The Mitt Romney campaign will announce his vice presidential pick on a smartphone app--if you can find it on your phone. The Obama camp also rolled out a rival app at the same time.
The Romney campaign announced the app on Tuesday morning and put links to the app on its mittromney.com website.
It runs on Apple and Android (sorry, Blackberry users) and is available in iTunes and Google Play.
That gives Romney a leg up on Obama, whose app only runs on Apple devices.
But when we tried to get the app on a Google Android phone, there were a few issues.
First, our phone uses the Android Market to download apps, and after three searches in the Marketplace on our Droid, we couldn’t find the app.
More embarrassingly, a quick search for “Mitt Romney” didn’t return the "Mitt’s VP" app as a search result--instead, we got the “Flip-Flop Mitt Romney” app as our first search result.
We had better results searching using the words “Mitt VP” instead of “Mitt Romney.” Add the word “VP” to your search in iTunes and Google play, and you will get to the app.
And then there is the fine print. You’ll need an account on Romney’s official website or your Facebook account to get the SMS message announcing the vice presidential pick.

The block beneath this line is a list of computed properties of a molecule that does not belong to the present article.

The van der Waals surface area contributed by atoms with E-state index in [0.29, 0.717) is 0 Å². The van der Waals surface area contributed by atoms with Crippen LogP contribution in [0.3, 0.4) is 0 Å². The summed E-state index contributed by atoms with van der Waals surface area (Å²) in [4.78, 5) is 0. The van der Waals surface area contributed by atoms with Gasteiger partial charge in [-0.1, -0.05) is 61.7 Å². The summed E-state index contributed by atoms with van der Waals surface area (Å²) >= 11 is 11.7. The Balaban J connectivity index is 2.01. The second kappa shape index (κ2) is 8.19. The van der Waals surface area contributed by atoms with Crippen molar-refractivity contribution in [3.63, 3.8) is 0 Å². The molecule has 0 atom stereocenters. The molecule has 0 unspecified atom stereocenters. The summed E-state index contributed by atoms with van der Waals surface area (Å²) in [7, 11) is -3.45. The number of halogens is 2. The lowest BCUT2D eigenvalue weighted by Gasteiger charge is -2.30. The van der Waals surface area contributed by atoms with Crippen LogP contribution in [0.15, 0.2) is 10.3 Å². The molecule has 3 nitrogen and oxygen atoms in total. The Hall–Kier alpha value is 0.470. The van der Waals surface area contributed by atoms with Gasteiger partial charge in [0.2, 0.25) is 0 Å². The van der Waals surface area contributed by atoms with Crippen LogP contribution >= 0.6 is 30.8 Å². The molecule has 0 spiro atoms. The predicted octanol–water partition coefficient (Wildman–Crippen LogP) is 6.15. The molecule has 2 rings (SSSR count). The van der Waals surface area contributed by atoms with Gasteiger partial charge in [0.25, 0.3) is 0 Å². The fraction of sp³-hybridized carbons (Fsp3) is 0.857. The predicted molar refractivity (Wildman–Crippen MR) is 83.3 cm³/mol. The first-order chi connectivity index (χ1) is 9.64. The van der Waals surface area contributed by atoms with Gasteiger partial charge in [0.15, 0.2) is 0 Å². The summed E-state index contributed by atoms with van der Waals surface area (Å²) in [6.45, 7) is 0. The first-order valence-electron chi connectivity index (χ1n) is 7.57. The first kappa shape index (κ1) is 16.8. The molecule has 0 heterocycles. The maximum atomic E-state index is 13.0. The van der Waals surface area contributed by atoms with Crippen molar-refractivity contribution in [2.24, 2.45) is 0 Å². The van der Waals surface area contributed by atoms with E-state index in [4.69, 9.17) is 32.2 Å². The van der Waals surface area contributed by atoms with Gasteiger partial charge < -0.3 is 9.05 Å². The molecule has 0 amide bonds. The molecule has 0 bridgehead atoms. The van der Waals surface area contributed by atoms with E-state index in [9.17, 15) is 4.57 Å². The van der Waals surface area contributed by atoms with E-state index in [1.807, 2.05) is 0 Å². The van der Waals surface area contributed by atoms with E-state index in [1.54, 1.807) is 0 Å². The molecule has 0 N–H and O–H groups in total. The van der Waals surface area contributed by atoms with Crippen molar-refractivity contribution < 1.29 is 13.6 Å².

“We occasionally publicize the usernames of certain MyMitt members along with their city and state information for purposes of contests or programs. MyMitt members who do not want their usernames publicized should email email@example.com to request removal,” the site says.
The app also asks for user registration information such as your name, email, address, and zip code.
Not to be outdone, President Barack Obama’s campaign launched its own updated app on Tuesday.
But the Obama app is only for the Apple platform and not the Droid platform.
The Obama app pinpoints a user’s location and provides information about the campaign locally.
The Obama app also lets a user become a grassroots organizer and contains a lengthy legal disclaimer about the use of donor information.
Both the Obama and Romney apps allow users to donate directly to the respective campaigns, taking advantage of new regulations that greatly expand the potential for grassroots contributions.
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